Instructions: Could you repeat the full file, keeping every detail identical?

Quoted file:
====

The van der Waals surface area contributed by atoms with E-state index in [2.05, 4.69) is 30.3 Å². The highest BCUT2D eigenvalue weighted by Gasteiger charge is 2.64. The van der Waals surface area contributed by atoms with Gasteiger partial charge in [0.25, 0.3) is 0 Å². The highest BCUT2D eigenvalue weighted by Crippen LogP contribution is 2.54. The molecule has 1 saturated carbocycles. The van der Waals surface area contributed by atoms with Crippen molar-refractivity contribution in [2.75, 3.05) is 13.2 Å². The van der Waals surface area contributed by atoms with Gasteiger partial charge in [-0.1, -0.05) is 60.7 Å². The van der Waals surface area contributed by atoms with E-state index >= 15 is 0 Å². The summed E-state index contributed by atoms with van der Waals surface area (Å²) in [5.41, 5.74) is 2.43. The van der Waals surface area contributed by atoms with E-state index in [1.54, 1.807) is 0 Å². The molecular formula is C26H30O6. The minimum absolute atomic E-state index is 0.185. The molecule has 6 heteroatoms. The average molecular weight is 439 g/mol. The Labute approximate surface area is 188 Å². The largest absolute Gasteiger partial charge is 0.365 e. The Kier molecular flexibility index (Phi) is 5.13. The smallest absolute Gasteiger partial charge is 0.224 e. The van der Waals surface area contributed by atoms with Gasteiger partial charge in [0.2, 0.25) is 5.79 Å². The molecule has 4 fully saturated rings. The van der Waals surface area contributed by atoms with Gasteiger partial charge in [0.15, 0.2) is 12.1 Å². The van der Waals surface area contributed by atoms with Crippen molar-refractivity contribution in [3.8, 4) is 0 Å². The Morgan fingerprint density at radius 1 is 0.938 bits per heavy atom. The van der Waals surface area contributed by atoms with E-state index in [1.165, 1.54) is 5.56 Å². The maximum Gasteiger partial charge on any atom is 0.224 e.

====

The van der Waals surface area contributed by atoms with E-state index in [2.05, 4.69) is 30.3 Å². The highest BCUT2D eigenvalue weighted by Gasteiger charge is 2.64. The van der Waals surface area contributed by atoms with Gasteiger partial charge in [0.25, 0.3) is 0 Å². The highest BCUT2D eigenvalue weighted by Crippen LogP contribution is 2.54. The molecule has 1 saturated carbocycles. The van der Waals surface area contributed by atoms with Crippen molar-refractivity contribution in [2.75, 3.05) is 13.2 Å². The van der Waals surface area contributed by atoms with Gasteiger partial charge in [-0.1, -0.05) is 60.7 Å². The van der Waals surface area contributed by atoms with E-state index >= 15 is 0 Å². The summed E-state index contributed by atoms with van der Waals surface area (Å²) in [5.41, 5.74) is 2.43. The van der Waals surface area contributed by atoms with E-state index in [1.54, 1.807) is 0 Å². The molecular formula is C26H30O6. The minimum absolute atomic E-state index is 0.185. The molecule has 6 heteroatoms. The average molecular weight is 439 g/mol. The Labute approximate surface area is 188 Å². The largest absolute Gasteiger partial charge is 0.365 e. The Kier molecular flexibility index (Phi) is 5.13. The smallest absolute Gasteiger partial charge is 0.224 e. The van der Waals surface area contributed by atoms with Gasteiger partial charge in [0.2, 0.25) is 5.79 Å². The molecule has 4 fully saturated rings. The van der Waals surface area contributed by atoms with Gasteiger partial charge in [0.15, 0.2) is 12.1 Å². The van der Waals surface area contributed by atoms with Crippen molar-refractivity contribution in [3.8, 4) is 0 Å². The Morgan fingerprint density at radius 1 is 0.938 bits per heavy atom. The van der Waals surface area contributed by atoms with E-state index in [1.165, 1.54) is 5.56 Å². The maximum Gasteiger partial charge on any atom is 0.224 e.